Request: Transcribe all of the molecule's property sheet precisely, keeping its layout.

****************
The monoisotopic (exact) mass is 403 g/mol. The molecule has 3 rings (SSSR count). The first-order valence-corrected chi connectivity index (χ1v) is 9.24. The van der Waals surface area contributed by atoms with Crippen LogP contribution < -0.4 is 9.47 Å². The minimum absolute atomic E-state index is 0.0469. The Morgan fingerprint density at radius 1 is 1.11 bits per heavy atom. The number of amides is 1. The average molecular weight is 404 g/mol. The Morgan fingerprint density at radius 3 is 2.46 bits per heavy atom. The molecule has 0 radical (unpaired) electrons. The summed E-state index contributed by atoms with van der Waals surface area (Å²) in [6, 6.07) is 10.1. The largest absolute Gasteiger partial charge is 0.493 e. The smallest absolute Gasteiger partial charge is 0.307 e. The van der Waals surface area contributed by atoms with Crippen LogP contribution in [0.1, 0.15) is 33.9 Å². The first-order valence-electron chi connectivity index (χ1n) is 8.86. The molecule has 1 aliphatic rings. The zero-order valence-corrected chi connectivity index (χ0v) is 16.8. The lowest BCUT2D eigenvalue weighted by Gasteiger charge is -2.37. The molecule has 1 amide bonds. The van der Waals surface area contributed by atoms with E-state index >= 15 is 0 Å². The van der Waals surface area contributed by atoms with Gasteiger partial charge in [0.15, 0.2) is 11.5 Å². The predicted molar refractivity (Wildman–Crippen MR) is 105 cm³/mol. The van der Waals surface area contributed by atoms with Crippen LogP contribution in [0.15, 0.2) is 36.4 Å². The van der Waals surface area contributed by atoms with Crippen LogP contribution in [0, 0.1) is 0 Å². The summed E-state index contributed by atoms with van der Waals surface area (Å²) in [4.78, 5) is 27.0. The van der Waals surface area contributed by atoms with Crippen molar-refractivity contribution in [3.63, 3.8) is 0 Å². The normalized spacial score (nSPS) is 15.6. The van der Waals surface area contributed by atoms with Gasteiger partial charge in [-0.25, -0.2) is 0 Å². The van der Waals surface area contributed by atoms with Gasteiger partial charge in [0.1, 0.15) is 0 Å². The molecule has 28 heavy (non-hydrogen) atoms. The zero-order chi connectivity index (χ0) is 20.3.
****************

The monoisotopic (exact) mass is 403 g/mol. The molecule has 3 rings (SSSR count). The first-order valence-corrected chi connectivity index (χ1v) is 9.24. The van der Waals surface area contributed by atoms with Crippen LogP contribution < -0.4 is 9.47 Å². The minimum absolute atomic E-state index is 0.0469. The Morgan fingerprint density at radius 1 is 1.11 bits per heavy atom. The number of amides is 1. The average molecular weight is 404 g/mol. The Morgan fingerprint density at radius 3 is 2.46 bits per heavy atom. The molecule has 0 radical (unpaired) electrons. The summed E-state index contributed by atoms with van der Waals surface area (Å²) in [6, 6.07) is 10.1. The largest absolute Gasteiger partial charge is 0.493 e. The smallest absolute Gasteiger partial charge is 0.307 e. The van der Waals surface area contributed by atoms with Crippen LogP contribution in [0.1, 0.15) is 33.9 Å². The first-order valence-electron chi connectivity index (χ1n) is 8.86. The molecule has 1 aliphatic rings. The zero-order valence-corrected chi connectivity index (χ0v) is 16.8. The lowest BCUT2D eigenvalue weighted by Gasteiger charge is -2.37. The molecule has 1 amide bonds. The van der Waals surface area contributed by atoms with E-state index >= 15 is 0 Å². The van der Waals surface area contributed by atoms with Gasteiger partial charge in [0.15, 0.2) is 11.5 Å². The predicted molar refractivity (Wildman–Crippen MR) is 105 cm³/mol. The van der Waals surface area contributed by atoms with Crippen LogP contribution in [0.15, 0.2) is 36.4 Å². The van der Waals surface area contributed by atoms with Crippen LogP contribution in [0, 0.1) is 0 Å². The summed E-state index contributed by atoms with van der Waals surface area (Å²) in [4.78, 5) is 27.0. The van der Waals surface area contributed by atoms with Crippen molar-refractivity contribution in [3.63, 3.8) is 0 Å². The normalized spacial score (nSPS) is 15.6. The van der Waals surface area contributed by atoms with Gasteiger partial charge in [-0.25, -0.2) is 0 Å². The van der Waals surface area contributed by atoms with Gasteiger partial charge in [0.1, 0.15) is 0 Å². The molecule has 28 heavy (non-hydrogen) atoms. The zero-order chi connectivity index (χ0) is 20.3.